This time of year in bear country you're more likely to see the animal along the sides of the roads looking for the first shoots of grass. That's a hazard for the bear and for visitors, and wildlife managers resorting to what they call hazing.
A pair of conservation groups recently purchased land in northwest Montana hoping to help secure a corridor for grizzly bears to travel between two isolated ecosystems: the Cabinet-Yaak in Montana and Selkirk on the border of Idaho and Washington. This comes after a couple of recent sightings of grizzly bears moving on the periphery of both areas.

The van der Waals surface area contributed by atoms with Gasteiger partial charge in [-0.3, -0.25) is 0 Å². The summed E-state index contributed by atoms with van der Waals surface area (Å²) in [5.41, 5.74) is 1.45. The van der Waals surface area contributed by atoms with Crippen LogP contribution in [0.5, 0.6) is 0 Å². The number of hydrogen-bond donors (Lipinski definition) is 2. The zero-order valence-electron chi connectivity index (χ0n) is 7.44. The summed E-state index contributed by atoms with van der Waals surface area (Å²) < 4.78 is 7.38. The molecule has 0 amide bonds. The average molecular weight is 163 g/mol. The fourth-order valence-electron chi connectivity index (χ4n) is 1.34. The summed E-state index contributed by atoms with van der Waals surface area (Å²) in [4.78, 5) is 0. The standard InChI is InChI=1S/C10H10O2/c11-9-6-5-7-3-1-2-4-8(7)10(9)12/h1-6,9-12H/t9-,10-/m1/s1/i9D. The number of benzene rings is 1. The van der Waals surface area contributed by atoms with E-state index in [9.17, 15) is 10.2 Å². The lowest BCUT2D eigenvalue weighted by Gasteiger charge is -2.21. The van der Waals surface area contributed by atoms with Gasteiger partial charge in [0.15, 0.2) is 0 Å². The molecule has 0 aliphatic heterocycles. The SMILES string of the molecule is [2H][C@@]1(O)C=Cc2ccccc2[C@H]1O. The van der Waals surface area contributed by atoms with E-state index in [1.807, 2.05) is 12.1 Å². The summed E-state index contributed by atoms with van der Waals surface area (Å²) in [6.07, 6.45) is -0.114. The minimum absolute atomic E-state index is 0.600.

You may not have been to Yellowstone or the Grand Teton but you’ve probably seen photos of Bear 610 and her family. Still, the grizzly hasn’t been spotted this year and some are concerned she’s met an untimely end.